Due to an increase in COVID-19 cases this month, state and city officials have rolled back plans for restaurants to reopen indoors.
That leaves two options for restaurants that didn't previously offer outdoor seating — they can add it, or stick to a takeout-only model.
With the advent of the Shared Spaces program, which allows businesses to set up shop on city sidewalks and streets, several San Francisco restaurants have opted to give outdoor seating a try for the first time.
The result has been a mixed bag: a lifeline for business, but a challenge for owners and staff, who find themselves suddenly face-to-face with policing customer behavior.
“Keeping everything manageable is already a big thing with food safety,” said Marc Zimmerman, the chef/owner of SoMa’s Gozu. “Now, we are asked to manage the spread of a disease on a large scale. That’s a lot of responsibility."
"There needs to be a little more authority [from us] than usual,” agreed Aaron Paul, co-owner of Polk Street's New England-inspired cocktail bar and restaurant Macondray.
To make matters worse, Gozu suffered a devastating fire on New Year's Eve, which necessitated months of repairs. It had planned to reopen in April, but never got the chance after COVID-19 hit.
“Opening a restaurant in SF is already intense," Zimmerman said. "Opening a restaurant in San Francisco after a fire on New Year's Eve during a pandemic is next-level intense."
But the two restaurants did have a stroke of good fortune: access to the outdoors.
The owners of an enclosed private courtyard next door to Gozu were willing to open it up for diners. ("We lucked out big time," Zimmerman said.)
And thanks to the relaxed city rules, it took Macondray just 24 hours to snag a permit to take over the parking spaces out front. With the help of friends, the owners quickly designed and built a large wooden parklet with planter boxes.
“Things can go either way when tragedy sticks," Paul said. "Everyone has been really helpful and supportive — it makes me glad to live in the city."
The new arrangements have necessitated some menu changes. Gozu, which exclusively offered tasting menus of pricey Wagyu beef and other delicacies, has had to pivot into a more affordable menu of á la carte grilled skewers. Macondray, conceived as a cocktail bar with bites, is now required by law to sell food to anyone who stops in for a drink.
“So much of it is survival," Zimmerman said. "But you've still got to make it creative, to make it worth the risk of leaving their house."
The biggest challenge, both restaurateurs say, is dealing with customers who don't observe social distancing. Most are respectful, but even one person crossing the line can be disastrous.
Within the first hour of outdoor service, Paul said, he and co-owner Jake Roberts realized they would need an employee specifically dedicated to stand at the door and enforce the rules.
His staff has had to deal with complaints from customers who don't understand why they have to buy food to drink. Last weekend, a customer drank too much, and wandered over to the next table to ask them to take shots.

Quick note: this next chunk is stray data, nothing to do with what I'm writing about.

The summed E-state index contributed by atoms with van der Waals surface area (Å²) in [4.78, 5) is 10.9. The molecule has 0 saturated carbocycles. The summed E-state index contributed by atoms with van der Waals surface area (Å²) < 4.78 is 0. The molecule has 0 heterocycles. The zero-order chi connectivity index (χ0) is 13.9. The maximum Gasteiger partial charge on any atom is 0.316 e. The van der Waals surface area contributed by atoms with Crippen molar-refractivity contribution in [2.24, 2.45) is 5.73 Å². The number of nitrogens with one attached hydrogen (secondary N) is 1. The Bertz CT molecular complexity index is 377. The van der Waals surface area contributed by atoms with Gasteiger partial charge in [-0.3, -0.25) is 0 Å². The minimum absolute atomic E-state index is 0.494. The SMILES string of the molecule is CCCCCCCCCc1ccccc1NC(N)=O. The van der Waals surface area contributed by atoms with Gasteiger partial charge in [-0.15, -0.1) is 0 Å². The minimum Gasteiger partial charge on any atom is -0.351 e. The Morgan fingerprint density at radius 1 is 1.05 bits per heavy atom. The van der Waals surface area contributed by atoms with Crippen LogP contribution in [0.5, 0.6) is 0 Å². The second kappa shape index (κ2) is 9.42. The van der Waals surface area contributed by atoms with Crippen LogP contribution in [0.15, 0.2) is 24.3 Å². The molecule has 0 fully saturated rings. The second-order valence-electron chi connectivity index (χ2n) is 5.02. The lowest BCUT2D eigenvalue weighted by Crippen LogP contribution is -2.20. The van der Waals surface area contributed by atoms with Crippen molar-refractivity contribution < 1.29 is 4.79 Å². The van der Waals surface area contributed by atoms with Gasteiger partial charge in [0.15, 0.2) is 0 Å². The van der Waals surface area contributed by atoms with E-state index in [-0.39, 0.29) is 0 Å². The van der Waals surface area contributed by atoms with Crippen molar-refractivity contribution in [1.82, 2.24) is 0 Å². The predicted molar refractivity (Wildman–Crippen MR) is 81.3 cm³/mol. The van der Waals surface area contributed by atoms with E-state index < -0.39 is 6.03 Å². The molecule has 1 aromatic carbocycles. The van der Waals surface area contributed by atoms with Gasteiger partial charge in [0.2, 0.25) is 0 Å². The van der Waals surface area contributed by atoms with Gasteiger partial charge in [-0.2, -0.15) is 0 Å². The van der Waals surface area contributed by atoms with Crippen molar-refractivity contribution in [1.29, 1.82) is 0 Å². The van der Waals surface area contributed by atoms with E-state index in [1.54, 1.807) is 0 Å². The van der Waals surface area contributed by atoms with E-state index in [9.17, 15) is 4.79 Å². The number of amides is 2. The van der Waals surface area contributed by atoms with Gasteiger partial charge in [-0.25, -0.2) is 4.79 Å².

Even some of the bar's most considerate regulars often approach dirty tables before they're bussed and sanitized, leading to some friendly chiding from Paul.
“Shaming people has been a lot of fun, I’m not gonna lie,” he said, laughing.
Zimmerman said customer drunkenness has also been an occasional issue at Gozu. After being cooped up for months, some people have taken the partying too far, and staff have had to reel them in.
"It involves a lot of push and pull," he said. "As things come up, we make adjustments."
Erik Leve, a former server at a Castro restaurant, said the stress of dealing with outdoor seating was significant.
“Yes, this pandemic has been really hard on people, but some people are really grumpy,” he said. Many of them aren't even customers: "Some people walk by and give their opinion about the outdoor seating on the sidewalk.”
Leve's former restaurant has an electronic waitlist and a virtual menu, to reduce staff interactions. But many of its clientele are on the older side, and quickly become impatient with the process.
Customers often walk up and just seat themselves for service at tables that haven't been bussed, Leve said.
“We have to ensure that those tables are sanitized,” he noted. “You cannot just plop yourself down. So I’m being stern with people, and that’s throwing them off, though I'm doing my best not to be rude."
Hospitality workers don't have the training that public health workers do, he said. Being put in that position almost overnight was a lot to ask.
But despite the setbacks, restaurateurs say they haven't lost sight of the fact that most customers are respectful.
“People for the most part are cool," Paul said. "There’s a little bit of nervousness about it ... I think people are just so excited to sit and dine out."
Over at Gozu, Zimmerman is even considering the possibility of expansion. The restaurant currently has just six socially distanced outdoor tables, but its permit has been approved for a year.
If things go well, Zimmerman said, he's eager to add more.
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